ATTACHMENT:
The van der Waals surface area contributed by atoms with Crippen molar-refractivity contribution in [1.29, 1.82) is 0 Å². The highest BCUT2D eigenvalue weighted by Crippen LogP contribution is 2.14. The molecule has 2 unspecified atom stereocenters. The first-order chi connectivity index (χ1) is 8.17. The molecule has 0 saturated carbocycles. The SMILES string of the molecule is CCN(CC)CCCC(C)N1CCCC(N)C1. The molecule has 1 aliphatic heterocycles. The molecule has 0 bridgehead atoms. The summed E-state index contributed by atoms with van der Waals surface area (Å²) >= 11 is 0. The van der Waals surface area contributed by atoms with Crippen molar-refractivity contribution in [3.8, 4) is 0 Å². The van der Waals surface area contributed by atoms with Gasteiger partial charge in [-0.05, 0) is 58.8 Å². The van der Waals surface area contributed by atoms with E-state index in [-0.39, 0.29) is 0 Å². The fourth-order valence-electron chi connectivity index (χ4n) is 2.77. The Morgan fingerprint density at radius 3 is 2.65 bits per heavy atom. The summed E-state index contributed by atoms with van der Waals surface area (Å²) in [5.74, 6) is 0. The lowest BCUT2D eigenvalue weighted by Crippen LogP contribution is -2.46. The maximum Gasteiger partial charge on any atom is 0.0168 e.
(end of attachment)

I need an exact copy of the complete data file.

The van der Waals surface area contributed by atoms with Crippen molar-refractivity contribution in [1.29, 1.82) is 0 Å². The highest BCUT2D eigenvalue weighted by Crippen LogP contribution is 2.14. The molecule has 2 unspecified atom stereocenters. The first-order chi connectivity index (χ1) is 8.17. The molecule has 0 saturated carbocycles. The SMILES string of the molecule is CCN(CC)CCCC(C)N1CCCC(N)C1. The molecule has 1 aliphatic heterocycles. The molecule has 0 bridgehead atoms. The summed E-state index contributed by atoms with van der Waals surface area (Å²) >= 11 is 0. The van der Waals surface area contributed by atoms with Crippen molar-refractivity contribution in [3.8, 4) is 0 Å². The van der Waals surface area contributed by atoms with Gasteiger partial charge in [-0.05, 0) is 58.8 Å². The van der Waals surface area contributed by atoms with E-state index in [-0.39, 0.29) is 0 Å². The fourth-order valence-electron chi connectivity index (χ4n) is 2.77. The Morgan fingerprint density at radius 3 is 2.65 bits per heavy atom. The summed E-state index contributed by atoms with van der Waals surface area (Å²) in [5.74, 6) is 0. The lowest BCUT2D eigenvalue weighted by Crippen LogP contribution is -2.46. The maximum Gasteiger partial charge on any atom is 0.0168 e.